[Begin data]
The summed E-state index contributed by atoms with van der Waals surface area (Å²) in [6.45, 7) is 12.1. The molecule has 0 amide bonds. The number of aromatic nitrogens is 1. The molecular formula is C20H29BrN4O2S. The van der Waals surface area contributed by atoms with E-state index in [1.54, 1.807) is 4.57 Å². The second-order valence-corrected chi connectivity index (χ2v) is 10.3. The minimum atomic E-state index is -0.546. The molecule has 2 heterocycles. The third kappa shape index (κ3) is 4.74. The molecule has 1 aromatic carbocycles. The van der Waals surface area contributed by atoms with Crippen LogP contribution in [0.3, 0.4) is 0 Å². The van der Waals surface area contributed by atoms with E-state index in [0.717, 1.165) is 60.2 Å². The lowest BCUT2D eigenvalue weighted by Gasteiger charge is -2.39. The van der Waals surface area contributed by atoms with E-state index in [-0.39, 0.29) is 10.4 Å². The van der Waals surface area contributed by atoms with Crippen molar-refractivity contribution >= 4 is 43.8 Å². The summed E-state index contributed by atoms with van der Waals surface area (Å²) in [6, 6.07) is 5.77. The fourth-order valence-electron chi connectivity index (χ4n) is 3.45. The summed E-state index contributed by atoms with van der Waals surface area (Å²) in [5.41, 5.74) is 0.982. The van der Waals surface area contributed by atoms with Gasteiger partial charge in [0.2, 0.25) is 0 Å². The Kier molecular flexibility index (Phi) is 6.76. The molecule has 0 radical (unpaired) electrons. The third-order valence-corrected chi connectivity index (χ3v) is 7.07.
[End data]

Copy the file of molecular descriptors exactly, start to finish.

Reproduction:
The summed E-state index contributed by atoms with van der Waals surface area (Å²) in [6.45, 7) is 12.1. The molecule has 0 amide bonds. The number of aromatic nitrogens is 1. The molecular formula is C20H29BrN4O2S. The van der Waals surface area contributed by atoms with E-state index in [1.54, 1.807) is 4.57 Å². The second-order valence-corrected chi connectivity index (χ2v) is 10.3. The minimum atomic E-state index is -0.546. The molecule has 2 heterocycles. The third kappa shape index (κ3) is 4.74. The molecule has 1 aromatic carbocycles. The van der Waals surface area contributed by atoms with Crippen LogP contribution in [0.3, 0.4) is 0 Å². The van der Waals surface area contributed by atoms with E-state index in [0.717, 1.165) is 60.2 Å². The lowest BCUT2D eigenvalue weighted by Gasteiger charge is -2.39. The van der Waals surface area contributed by atoms with E-state index in [-0.39, 0.29) is 10.4 Å². The van der Waals surface area contributed by atoms with Crippen molar-refractivity contribution >= 4 is 43.8 Å². The summed E-state index contributed by atoms with van der Waals surface area (Å²) in [6, 6.07) is 5.77. The fourth-order valence-electron chi connectivity index (χ4n) is 3.45. The summed E-state index contributed by atoms with van der Waals surface area (Å²) in [5.41, 5.74) is 0.982. The van der Waals surface area contributed by atoms with Gasteiger partial charge in [0.2, 0.25) is 0 Å². The Kier molecular flexibility index (Phi) is 6.76. The molecule has 0 radical (unpaired) electrons. The third-order valence-corrected chi connectivity index (χ3v) is 7.07.